The descriptions throughout the book were beautiful and the characters were likeable.

Overall I enjoyed reading this book.

Ed's review
I found the book quite dull and did not really enjoy it. However, I found the characters very interesting and different; no two characters were the same. I found James a very interesting character as we got to see his relationship with his young mum, Margot, develop throughout the book. I did not really learn much about the history of the period as the book was mainly about Christmas time and not much about the war. The time at which the book was set was a very interesting part of history when WW1 was just ending, and Britain was recovering. I knew quite a lot about this period of history from many different sources, but mainly Horrible Histories! The plot was not particularly exciting and got quite boring at certain parts. The book has not really made me want to know anything else about the period of history or inspired me. I would recommend the book to people who are interested in love stories and Christmas as it has a lot to do with both these topics. Overall, I did not particularly enjoy the book and would not recommend it to most people.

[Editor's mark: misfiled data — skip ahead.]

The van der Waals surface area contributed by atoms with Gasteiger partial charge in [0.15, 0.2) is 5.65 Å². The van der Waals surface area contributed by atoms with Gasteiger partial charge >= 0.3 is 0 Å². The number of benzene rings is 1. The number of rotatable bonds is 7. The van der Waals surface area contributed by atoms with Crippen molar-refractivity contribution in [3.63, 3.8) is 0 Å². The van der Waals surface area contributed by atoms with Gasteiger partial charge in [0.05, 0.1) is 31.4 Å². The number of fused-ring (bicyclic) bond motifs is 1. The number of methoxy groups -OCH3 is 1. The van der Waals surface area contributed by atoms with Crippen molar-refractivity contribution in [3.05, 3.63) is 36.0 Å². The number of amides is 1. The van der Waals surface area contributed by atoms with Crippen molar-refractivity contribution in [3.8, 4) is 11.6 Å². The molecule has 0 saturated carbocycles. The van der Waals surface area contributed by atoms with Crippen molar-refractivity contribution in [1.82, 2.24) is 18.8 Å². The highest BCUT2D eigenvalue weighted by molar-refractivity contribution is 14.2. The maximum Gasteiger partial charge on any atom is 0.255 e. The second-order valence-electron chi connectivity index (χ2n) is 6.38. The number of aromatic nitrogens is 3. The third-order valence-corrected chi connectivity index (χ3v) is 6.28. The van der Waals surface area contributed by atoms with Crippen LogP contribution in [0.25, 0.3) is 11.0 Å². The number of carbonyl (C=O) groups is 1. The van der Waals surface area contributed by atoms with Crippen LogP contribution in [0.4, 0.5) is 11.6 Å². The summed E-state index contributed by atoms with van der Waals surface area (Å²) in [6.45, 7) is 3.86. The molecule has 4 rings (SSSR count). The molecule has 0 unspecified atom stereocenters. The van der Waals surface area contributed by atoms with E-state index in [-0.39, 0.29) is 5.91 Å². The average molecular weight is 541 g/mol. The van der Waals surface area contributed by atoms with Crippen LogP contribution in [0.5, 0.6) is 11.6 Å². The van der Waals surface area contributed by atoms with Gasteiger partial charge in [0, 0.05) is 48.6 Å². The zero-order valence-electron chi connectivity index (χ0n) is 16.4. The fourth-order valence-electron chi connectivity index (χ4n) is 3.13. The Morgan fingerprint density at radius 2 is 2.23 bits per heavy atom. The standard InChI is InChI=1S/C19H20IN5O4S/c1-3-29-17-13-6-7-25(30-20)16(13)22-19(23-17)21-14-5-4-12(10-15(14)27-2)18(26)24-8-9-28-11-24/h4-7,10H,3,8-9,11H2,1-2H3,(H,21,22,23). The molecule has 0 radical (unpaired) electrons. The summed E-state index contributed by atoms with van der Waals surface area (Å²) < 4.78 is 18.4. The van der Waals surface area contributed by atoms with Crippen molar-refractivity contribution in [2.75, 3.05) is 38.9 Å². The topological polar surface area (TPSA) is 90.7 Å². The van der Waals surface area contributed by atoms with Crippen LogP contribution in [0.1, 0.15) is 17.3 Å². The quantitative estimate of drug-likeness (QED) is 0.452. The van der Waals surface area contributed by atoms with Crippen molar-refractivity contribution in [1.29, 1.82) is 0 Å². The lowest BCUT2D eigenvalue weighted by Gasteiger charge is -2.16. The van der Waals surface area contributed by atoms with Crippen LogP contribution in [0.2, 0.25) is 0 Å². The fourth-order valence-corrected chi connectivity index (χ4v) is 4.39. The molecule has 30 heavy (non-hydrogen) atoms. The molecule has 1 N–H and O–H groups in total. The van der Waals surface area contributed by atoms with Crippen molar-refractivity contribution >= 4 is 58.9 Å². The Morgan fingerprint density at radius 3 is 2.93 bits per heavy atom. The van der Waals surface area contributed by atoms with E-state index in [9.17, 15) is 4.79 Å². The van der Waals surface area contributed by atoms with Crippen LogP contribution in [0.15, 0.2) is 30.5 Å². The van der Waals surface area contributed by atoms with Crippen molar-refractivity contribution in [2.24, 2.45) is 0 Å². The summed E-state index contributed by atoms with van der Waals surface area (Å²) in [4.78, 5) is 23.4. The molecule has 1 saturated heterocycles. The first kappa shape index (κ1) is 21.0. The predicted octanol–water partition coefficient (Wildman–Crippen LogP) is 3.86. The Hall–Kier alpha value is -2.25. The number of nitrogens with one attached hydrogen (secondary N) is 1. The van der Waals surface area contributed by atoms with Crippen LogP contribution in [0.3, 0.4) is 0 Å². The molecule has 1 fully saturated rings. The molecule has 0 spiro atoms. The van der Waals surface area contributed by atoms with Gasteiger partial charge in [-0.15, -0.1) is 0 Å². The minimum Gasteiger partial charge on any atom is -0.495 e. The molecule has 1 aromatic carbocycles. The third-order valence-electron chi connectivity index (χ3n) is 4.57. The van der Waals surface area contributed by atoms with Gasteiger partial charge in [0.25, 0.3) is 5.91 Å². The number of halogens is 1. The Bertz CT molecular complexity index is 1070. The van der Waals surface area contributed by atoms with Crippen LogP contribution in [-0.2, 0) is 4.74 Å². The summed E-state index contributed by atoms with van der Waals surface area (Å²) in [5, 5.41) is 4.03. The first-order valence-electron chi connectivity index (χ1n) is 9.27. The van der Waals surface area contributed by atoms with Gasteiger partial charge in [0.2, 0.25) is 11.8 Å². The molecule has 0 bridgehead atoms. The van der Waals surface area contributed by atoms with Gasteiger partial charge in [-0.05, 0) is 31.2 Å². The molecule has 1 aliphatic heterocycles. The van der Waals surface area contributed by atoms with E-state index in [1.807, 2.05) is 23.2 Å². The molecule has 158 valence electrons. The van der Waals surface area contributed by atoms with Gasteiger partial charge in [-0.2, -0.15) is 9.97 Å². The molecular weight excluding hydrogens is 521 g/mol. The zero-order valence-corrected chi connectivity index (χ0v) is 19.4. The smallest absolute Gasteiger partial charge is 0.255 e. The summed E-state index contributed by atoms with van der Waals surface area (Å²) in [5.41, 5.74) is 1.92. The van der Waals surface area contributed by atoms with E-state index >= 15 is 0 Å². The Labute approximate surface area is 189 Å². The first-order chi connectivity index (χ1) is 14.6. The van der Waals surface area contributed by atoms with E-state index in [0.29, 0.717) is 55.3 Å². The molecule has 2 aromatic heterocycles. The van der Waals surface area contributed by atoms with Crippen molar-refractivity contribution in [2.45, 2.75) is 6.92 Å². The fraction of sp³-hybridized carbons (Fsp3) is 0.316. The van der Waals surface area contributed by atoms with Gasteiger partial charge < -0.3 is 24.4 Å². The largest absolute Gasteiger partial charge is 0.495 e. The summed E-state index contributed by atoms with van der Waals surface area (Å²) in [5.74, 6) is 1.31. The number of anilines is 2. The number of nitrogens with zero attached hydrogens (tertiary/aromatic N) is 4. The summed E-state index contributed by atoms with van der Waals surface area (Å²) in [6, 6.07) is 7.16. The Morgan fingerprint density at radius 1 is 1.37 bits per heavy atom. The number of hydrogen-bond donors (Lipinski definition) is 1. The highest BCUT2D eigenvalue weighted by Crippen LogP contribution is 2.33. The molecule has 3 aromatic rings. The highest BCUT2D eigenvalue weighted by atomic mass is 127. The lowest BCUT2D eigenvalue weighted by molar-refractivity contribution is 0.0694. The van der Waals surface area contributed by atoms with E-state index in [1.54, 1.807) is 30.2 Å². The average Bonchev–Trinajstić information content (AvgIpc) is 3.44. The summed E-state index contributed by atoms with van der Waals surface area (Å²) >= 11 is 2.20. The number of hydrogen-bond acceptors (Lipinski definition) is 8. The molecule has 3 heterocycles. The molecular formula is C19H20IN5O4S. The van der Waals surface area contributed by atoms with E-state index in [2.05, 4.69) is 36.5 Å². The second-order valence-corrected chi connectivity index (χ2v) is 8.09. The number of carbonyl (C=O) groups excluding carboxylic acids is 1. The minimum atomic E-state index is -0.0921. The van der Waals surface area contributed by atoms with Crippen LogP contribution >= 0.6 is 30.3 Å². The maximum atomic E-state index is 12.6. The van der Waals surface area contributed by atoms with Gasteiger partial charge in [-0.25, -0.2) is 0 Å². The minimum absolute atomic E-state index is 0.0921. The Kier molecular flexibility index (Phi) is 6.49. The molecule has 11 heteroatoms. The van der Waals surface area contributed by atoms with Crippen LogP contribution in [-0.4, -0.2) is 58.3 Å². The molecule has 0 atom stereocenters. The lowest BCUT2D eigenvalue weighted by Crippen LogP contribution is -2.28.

Sarah's review
The Silent Stars go by is a beautiful historical story about Margot and the baby she gave up when her fiancé Harry is declared missing in action during the First World War. Now Harry returned for Christmas a different man to the boy who went to war and Margot must decide whether to risk telling him the truth.

I learnt the meaning of words like vicarage – the place where a vicar lives or stays; compromise – an agreement or settlement of a dispute that is reached by each side making concessions; luncheon – an old way of saying lunch formally.